Pte Laurence 'Pat' Horton
On the 19 October 1919, Laurence, or as he preferred to be known, Pat, was born in the country town of Yass.
At the outbreak of World War 2 in 1939, Pat was living at Palm Beach where his parents managed the famous “Jonahs” restaurant Pat enlisted in the Australian Imperial Forces (AIF) on the 6 June 1940, and due to his young age and previous work as a trainee Technician in the Pathology Laboratory of the Mental Hospital Dept. was attached to the newly formed 2/5 Australian General Hospital.
On 20 October 1940, the day after his 20 birthday, Pat sailed with his Unit on HMT Queen Mary, via Fremantle to Bombay. Travelling from Bombay on the French ship President Doumier, they disembarked at El Kantara – to Gaza Ridge for a few days – then on to Rehovot where they set up the hospital until being told to pack up for a move to a battle zone in Greece. They travelled on the Dutch ship Pennland to Athens, and early in 1941 established a 1200 bed fully operational hospital, under canvas, in the village of Ekali, Greece.
This was to be short-lived however, because of the rapid advancement of the German Forces, the evacuation of some of the hospital staff took place. Pat was among the 167 personnel who were detailed to stay behind to tend to the wounded who were too ill to be evacuated.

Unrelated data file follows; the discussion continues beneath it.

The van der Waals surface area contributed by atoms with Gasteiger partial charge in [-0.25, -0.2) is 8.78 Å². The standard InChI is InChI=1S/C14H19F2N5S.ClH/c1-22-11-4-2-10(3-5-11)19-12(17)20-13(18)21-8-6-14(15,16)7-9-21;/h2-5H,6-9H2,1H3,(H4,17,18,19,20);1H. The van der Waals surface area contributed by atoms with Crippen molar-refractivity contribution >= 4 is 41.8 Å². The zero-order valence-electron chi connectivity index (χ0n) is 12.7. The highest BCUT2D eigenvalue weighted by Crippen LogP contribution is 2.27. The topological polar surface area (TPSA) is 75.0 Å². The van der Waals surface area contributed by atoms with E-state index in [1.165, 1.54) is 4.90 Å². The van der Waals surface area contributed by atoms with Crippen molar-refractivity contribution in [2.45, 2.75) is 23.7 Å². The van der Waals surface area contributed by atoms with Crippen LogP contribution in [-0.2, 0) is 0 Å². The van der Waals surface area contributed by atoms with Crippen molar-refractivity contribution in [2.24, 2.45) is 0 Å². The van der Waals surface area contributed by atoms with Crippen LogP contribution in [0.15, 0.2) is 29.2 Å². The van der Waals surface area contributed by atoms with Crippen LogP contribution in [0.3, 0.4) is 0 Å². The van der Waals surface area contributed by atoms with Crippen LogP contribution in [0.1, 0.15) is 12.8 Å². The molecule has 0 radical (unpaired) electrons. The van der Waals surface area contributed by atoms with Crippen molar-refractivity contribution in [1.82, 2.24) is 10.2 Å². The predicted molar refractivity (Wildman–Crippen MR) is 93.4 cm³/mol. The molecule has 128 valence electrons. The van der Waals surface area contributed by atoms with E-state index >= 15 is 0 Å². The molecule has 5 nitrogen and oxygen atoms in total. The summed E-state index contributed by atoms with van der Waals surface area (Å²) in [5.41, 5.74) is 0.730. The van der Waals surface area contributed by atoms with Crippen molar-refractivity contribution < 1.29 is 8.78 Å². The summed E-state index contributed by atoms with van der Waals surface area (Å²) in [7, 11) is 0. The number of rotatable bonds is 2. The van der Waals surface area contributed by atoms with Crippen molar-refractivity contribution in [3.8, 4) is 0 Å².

On the 27 April 1941, the German Forces overran and captured the hospital, and all the staff was taken Prisoners Of War. The hospital was moved by the Germans to a building in Kokinnia and operated under German Control until December. The 2/5 AGH staff and others were then transported to a Prisoner Of War camp at Fort 15 – Stalag XXA – Torun (Thorn) – Poland.
In September 1943, there was an exchange of British and Australian medical personnel and wounded against German POW’s held in Britain. RSM, Don Mould assembled all the Australians at Fort XV, to advise them of the move and asked for six volunteers to stay and keep an Australian presence among those left behind.
“There were quite a number of Australians among the working parties still in Poland”Five responded – Stan Bobridge – Ralph Johnson – Peter Morris – Vince Egan and Pat Horton.
On 10 October the five volunteers were moved temporarily to Fort 13, the separated to other POW camps. Pat and Ralph Johnson were sent to Graudenz and moved twice more, once to Stalag 357 at Thorn, then in August 1944 to Fallingbostel near Hanover, Germany.
During his four years imprisonment Pat worked in various sections of prison camps, including setting up his own pathology laboratory at Stalag 357, Thorn, with Doctor Frank Meyer as his mentor. Pat remained in captivity until his release on 17 April 1945. He returned to his family home at Clovelly, and was discharged on 26 July 1945.
Story and photos kindly submitted by Pat’s daughter Louise Howieson, with permission to reproduce on the 2/5 AGH Website -- 2009